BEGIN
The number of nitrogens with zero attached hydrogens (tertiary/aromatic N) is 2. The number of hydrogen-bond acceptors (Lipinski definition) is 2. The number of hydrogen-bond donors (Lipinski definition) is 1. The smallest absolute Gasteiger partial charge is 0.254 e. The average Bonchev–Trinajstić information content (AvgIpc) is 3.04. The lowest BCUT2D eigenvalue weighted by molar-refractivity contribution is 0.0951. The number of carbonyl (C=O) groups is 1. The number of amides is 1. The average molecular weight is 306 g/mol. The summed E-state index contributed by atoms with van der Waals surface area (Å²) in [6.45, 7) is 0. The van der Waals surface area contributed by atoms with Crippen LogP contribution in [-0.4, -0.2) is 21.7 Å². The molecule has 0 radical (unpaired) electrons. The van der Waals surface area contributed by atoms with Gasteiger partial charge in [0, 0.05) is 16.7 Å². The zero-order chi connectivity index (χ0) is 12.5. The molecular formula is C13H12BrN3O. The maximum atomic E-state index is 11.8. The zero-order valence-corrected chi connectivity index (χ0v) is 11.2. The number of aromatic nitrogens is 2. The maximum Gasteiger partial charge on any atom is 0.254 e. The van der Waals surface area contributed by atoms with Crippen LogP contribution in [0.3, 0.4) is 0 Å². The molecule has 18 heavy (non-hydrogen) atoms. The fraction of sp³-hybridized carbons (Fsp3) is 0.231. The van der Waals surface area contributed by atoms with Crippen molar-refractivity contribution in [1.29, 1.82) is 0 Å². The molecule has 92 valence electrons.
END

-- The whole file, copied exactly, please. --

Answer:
The number of nitrogens with zero attached hydrogens (tertiary/aromatic N) is 2. The number of hydrogen-bond acceptors (Lipinski definition) is 2. The number of hydrogen-bond donors (Lipinski definition) is 1. The smallest absolute Gasteiger partial charge is 0.254 e. The average Bonchev–Trinajstić information content (AvgIpc) is 3.04. The lowest BCUT2D eigenvalue weighted by molar-refractivity contribution is 0.0951. The number of carbonyl (C=O) groups is 1. The number of amides is 1. The average molecular weight is 306 g/mol. The summed E-state index contributed by atoms with van der Waals surface area (Å²) in [6.45, 7) is 0. The van der Waals surface area contributed by atoms with Crippen LogP contribution in [-0.4, -0.2) is 21.7 Å². The molecule has 0 radical (unpaired) electrons. The van der Waals surface area contributed by atoms with Gasteiger partial charge in [0, 0.05) is 16.7 Å². The zero-order chi connectivity index (χ0) is 12.5. The molecular formula is C13H12BrN3O. The maximum atomic E-state index is 11.8. The zero-order valence-corrected chi connectivity index (χ0v) is 11.2. The number of aromatic nitrogens is 2. The maximum Gasteiger partial charge on any atom is 0.254 e. The van der Waals surface area contributed by atoms with Crippen LogP contribution in [0.3, 0.4) is 0 Å². The molecule has 18 heavy (non-hydrogen) atoms. The fraction of sp³-hybridized carbons (Fsp3) is 0.231. The van der Waals surface area contributed by atoms with Crippen molar-refractivity contribution in [1.29, 1.82) is 0 Å². The molecule has 92 valence electrons.